Well-known Protestant Church historian Philip Schaff – often a severe critic of the Catholic Church -, while deeply ambivalent about some of these “pagan customs,” nevertheless sees the essential utility and “Christianness” of the Catholic Church’s traditional approach to such things:
This connection [to pagan Roman festivals] accounts for many customs of the Christmas season, . . . and gives them a Christian import; while it also betrays the origin of the many excesses in which the unbelieving world indulges in this season, in wanton perversion of the true Christmas mirth, but which, of course, no more forbid right use, than the abuses of the Bible or any other gift of God . . .
Besides, there lurked in those pagan festivals themselves, in spite of all their sensual abuses, a deep meaning and an adaptation to a real want; they might be called unconscious prophecies of the Christmas feast. Finally, the church fathers themselves confirm the symbolical reference of the feast of the birth of Christ, the Sun of righteousness, the Light of the world, to the birth-festival of the unconquered sun, which on the 25th of December, after the winter solstice, breaks the growing power of darkness, and begins anew his heroic career.
(History of the Christian Church, vol. 3: Nicene and Post-Nicene Christianity: A.D. 311-600, Grand Rapids, Michigan: Eerdmans, 1974; reprint of the rev. 5th ed. of 1910, 396-397)
Another question I have is why is Easter called Easter, which the Catholic Encyclopedia clearly states is the name of a goddess of some sort. I don’t understand.
The etymological derivation of Easter is said to be uncertain. The Venerable Bede (8th c.) thought it was connected to the Anglo-Saxon spring goddess Eostre. But see (if that is true), this is again the incorporation of an old custom into Christianity (“Christianizing” or “baptizing” human custom) in order to supersede the old paganism and give the rituals an entirely new meaning. A word is not evil in and of itself. Even sacred words usually have secular origins (e.g., the Greek Christ simply meant “anointed one”).
We observe the Apostle Paul “incorporating paganism” in a sense when he dialogues with the Greek intellectuals and philosophers on Mars Hill in Athens (Acts 17). He compliments their religiosity (17:22), and comments on a pagan “altar with the inscription, ‘To an unknown god.’ ” (17:23). He then goes on to preach that this “unknown god” is indeed Yahweh, the God of the OT and of the Jews (17:23-24). Then he expands upon the understanding of the true God as opposed to “shrines made by human hands” (17:24-25), and God as Sovereign and Sustaining Creator (17:26-28). In doing so he cites two pagan poets and/or philosophers: Epimenides of Crete (whom he also cites in Titus 1:12) and Aratus of Cilicia (17:28) and expands upon their understanding as well (17:29).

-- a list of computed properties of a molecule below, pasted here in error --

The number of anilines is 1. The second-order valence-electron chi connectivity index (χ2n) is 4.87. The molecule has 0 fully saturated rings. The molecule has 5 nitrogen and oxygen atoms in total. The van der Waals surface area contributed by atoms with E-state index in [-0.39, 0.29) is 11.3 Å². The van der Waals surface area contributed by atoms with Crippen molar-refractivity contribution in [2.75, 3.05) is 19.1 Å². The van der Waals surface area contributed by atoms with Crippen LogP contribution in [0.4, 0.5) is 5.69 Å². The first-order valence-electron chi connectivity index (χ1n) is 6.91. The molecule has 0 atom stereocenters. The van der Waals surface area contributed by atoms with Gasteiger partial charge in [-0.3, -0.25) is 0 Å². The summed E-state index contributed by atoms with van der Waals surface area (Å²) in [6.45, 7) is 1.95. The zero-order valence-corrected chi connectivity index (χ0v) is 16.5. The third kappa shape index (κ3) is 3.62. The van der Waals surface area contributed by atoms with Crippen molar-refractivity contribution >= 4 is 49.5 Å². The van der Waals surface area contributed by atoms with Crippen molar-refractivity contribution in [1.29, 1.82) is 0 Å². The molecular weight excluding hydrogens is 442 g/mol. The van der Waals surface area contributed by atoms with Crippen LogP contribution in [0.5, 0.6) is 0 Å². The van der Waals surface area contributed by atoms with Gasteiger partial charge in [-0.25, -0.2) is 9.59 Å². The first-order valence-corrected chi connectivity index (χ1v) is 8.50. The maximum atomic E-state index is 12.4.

This is basically the same thing that the Church does with regard to pagan customs: it takes whatever is not sinful and Christianizes it. To me, this is great practical wisdom and a profound understanding of human nature. The frequent Protestant assumption that this is a wholesale adoption of paganism per se, and an evil and diabolical mixture of idolatry and paganism with Christianity is way off the mark. Hopefully, the above defense will answer this “reasoning” adequately. After all, the Apostle Paul is clearly guilty of mixing paganism and Christianity also. :-) Remember, it was Paul who stated,
To the weak I became weak, so that I might win the weak. I have become all things to all people, that I might by all means save some.
(1 Cor 9:22; NRSV – read the context of 9:19-21)
In my opinion, the Church’s practice concerning Easter, Christmas, All Souls Day, All Saints Day, etc., is a straightforward application of Paul’s own “evangelistic strategy,” if you will. That puts all this in quite a different light, when it is backed up explicitly from Scripture. The early Church merely followed Paul’s lead. Furthermore, skeptics of Christianity trace the Trinity itself to Babylonian three-headed gods and suchlike, and the Resurrection of Christ to Mithraism or other pagan religious beliefs, but that doesn’t stop Protestants from believing in the Triune God or the Resurrection. So this whole critique eventually backfires on those who give it.
I have made great strides in understanding the faith of the Catholic church and the need for Apostolic Tradition, but these things are tremendous stumbling blocks to me, a pentecostal, Bible beater.
It never hurts to ask for further understanding. You asked honest questions without a judgmental attitude from the outset. I appreciate that. You let me present a Catholic defense. Many non-Catholics (sadly) never even get to that point: they assume that the Catholic Church is pagan, the Beast, antichrist, etc., etc. without ever allowing it a chance to explain its teaching and practices. So I highly commend you.